Google RecaptchaThis is used to prevent bots and spam. (Privacy Policy)
    AkismetThis is used to detect comment spam. (Privacy Policy)
    HubPages Google AnalyticsThis is used to provide data on traffic to our website, all personally identifyable data is anonymized. (Privacy Policy)
    HubPages Traffic PixelThis is used to collect data on traffic to articles and other pages on our site. Unless you are signed in to a HubPages account, all personally identifiable information is anonymized.
    Amazon Web ServicesThis is a cloud services platform that we used to host our service. (Privacy Policy)
    CloudflareThis is a cloud CDN service that we use to efficiently deliver files required for our service to operate such as javascript, cascading style sheets, images, and videos. (Privacy Policy)
    Google Hosted LibrariesJavascript software libraries such as jQuery are loaded at endpoints on the googleapis.com or gstatic.com domains, for performance and efficiency reasons. (Privacy Policy)
    Features
    Google Custom SearchThis is feature allows you to search the site. (Privacy Policy)
    Google MapsSome articles have Google Maps embedded in them. (Privacy Policy)
    Google ChartsThis is used to display charts and graphs on articles and the author center. (Privacy Policy)
    Google AdSense Host APIThis service allows you to sign up for or associate a Google AdSense account with HubPages, so that you can earn money from ads on your articles. No data is shared unless you engage with this feature. (Privacy Policy)
    Google YouTubeSome articles have YouTube videos embedded in them. (Privacy Policy)
    VimeoSome articles have Vimeo videos embedded in them. (Privacy Policy)
    PaypalThis is used for a registered author who enrolls in the HubPages Earnings program and requests to be paid via PayPal. No data is shared with Paypal unless you engage with this feature. (Privacy Policy)
    Facebook LoginYou can use this to streamline signing up for, or signing in to your Hubpages account. No data is shared with Facebook unless you engage with this feature. (Privacy Policy)
    MavenThis supports the Maven widget and search functionality. (Privacy Policy)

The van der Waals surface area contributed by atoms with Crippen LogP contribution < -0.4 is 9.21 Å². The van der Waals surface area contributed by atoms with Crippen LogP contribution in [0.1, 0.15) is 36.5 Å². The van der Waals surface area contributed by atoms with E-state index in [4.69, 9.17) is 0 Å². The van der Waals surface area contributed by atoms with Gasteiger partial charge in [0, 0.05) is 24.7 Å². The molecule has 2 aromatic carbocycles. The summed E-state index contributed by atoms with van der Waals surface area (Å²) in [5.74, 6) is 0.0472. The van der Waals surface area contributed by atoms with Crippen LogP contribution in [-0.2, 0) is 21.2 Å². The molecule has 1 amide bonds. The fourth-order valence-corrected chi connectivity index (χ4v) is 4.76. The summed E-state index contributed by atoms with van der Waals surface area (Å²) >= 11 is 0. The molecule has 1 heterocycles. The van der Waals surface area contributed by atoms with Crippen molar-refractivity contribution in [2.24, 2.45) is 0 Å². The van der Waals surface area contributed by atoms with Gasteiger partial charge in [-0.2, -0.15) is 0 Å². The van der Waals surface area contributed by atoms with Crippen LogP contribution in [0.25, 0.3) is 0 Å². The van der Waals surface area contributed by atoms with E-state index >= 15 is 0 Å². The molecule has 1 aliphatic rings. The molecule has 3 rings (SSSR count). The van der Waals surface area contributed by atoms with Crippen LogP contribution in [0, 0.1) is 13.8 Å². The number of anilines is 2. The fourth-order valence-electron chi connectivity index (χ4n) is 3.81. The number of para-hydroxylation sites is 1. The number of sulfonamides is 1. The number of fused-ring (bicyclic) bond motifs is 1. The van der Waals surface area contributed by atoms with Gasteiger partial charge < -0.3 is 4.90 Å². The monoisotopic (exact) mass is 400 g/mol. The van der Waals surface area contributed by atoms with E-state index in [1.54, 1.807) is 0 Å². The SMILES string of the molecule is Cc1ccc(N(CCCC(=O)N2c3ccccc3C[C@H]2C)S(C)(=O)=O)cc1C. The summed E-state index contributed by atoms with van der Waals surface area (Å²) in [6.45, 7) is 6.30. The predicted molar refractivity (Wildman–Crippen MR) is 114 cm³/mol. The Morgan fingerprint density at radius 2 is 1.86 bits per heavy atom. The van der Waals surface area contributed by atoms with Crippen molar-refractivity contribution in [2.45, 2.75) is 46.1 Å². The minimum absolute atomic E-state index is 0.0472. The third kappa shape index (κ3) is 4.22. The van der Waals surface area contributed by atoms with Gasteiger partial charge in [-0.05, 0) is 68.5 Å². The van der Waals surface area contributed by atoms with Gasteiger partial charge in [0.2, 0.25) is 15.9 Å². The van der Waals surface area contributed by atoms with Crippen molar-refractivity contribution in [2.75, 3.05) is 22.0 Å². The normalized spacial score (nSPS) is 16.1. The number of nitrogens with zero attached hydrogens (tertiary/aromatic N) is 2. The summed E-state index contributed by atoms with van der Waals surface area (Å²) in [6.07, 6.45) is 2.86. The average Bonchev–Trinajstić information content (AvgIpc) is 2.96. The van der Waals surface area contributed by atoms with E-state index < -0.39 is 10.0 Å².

Marketing
    Google AdSenseThis is an ad network. (Privacy Policy)
    Google DoubleClickGoogle provides ad serving technology and runs an ad network. (Privacy Policy)
    Index ExchangeThis is an ad network. (Privacy Policy)
    SovrnThis is an ad network. (Privacy Policy)
    Facebook AdsThis is an ad network. (Privacy Policy)
    Amazon Unified Ad MarketplaceThis is an ad network. (Privacy Policy)
    AppNexusThis is an ad network. (Privacy Policy)
    OpenxThis is an ad network. (Privacy Policy)
    Rubicon ProjectThis is an ad network. (Privacy Policy)
    TripleLiftThis is an ad network. (Privacy Policy)
    Say MediaWe partner with Say Media to deliver ad campaigns on our sites. (Privacy Policy)
    Remarketing PixelsWe may use remarketing pixels from advertising networks such as Google AdWords, Bing Ads, and Facebook in order to advertise the HubPages Service to people that have visited our sites.
    Conversion Tracking PixelsWe may use conversion tracking pixels from advertising networks such as Google AdWords, Bing Ads, and Facebook in order to identify when an advertisement has successfully resulted in the desired action, such as signing up for the HubPages Service or publishing an article on the HubPages Service.
    Statistics
    Author Google AnalyticsThis is used to provide traffic data and reports to the authors of articles on the HubPages Service. (Privacy Policy)
    ComscoreComScore is a media measurement and analytics company providing marketing data and analytics to enterprises, media and advertising agencies, and publishers. Non-consent will result in ComScore only processing obfuscated personal data. (Privacy Policy)
    Amazon Tracking PixelSome articles display amazon products as part of the Amazon Affiliate program, this pixel provides traffic statistics for those products (Privacy Policy)
    ClickscoThis is a data management platform studying reader behavior (Privacy Policy)